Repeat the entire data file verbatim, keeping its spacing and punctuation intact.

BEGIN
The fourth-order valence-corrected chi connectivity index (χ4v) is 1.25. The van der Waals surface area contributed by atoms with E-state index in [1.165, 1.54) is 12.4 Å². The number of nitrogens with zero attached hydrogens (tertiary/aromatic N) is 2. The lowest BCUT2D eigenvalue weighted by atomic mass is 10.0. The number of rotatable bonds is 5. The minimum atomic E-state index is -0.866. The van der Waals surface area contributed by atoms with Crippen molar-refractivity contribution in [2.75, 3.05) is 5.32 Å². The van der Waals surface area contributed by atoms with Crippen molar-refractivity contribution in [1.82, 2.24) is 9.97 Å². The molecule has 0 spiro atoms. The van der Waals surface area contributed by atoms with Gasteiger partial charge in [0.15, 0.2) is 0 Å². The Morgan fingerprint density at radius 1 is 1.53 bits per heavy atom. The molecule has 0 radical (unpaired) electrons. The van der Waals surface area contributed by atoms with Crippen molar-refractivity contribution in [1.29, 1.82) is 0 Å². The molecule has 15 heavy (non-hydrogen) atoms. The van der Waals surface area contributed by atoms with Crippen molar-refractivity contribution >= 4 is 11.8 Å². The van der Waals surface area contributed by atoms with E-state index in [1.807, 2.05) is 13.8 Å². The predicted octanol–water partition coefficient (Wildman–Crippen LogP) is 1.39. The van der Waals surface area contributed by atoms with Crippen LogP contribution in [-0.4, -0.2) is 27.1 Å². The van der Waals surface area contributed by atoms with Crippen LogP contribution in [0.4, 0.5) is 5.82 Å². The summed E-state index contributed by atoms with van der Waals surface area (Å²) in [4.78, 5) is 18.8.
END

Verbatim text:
The fourth-order valence-corrected chi connectivity index (χ4v) is 1.25. The van der Waals surface area contributed by atoms with E-state index in [1.165, 1.54) is 12.4 Å². The number of nitrogens with zero attached hydrogens (tertiary/aromatic N) is 2. The lowest BCUT2D eigenvalue weighted by atomic mass is 10.0. The number of rotatable bonds is 5. The minimum atomic E-state index is -0.866. The van der Waals surface area contributed by atoms with Crippen molar-refractivity contribution in [2.75, 3.05) is 5.32 Å². The van der Waals surface area contributed by atoms with Crippen molar-refractivity contribution in [1.82, 2.24) is 9.97 Å². The molecule has 0 spiro atoms. The van der Waals surface area contributed by atoms with Gasteiger partial charge in [0.15, 0.2) is 0 Å². The Morgan fingerprint density at radius 1 is 1.53 bits per heavy atom. The molecule has 0 radical (unpaired) electrons. The van der Waals surface area contributed by atoms with Crippen molar-refractivity contribution in [1.29, 1.82) is 0 Å². The molecule has 15 heavy (non-hydrogen) atoms. The van der Waals surface area contributed by atoms with Crippen molar-refractivity contribution >= 4 is 11.8 Å². The van der Waals surface area contributed by atoms with E-state index in [1.807, 2.05) is 13.8 Å². The predicted octanol–water partition coefficient (Wildman–Crippen LogP) is 1.39. The van der Waals surface area contributed by atoms with Crippen LogP contribution in [-0.4, -0.2) is 27.1 Å². The van der Waals surface area contributed by atoms with Crippen LogP contribution in [0.4, 0.5) is 5.82 Å². The summed E-state index contributed by atoms with van der Waals surface area (Å²) in [4.78, 5) is 18.8.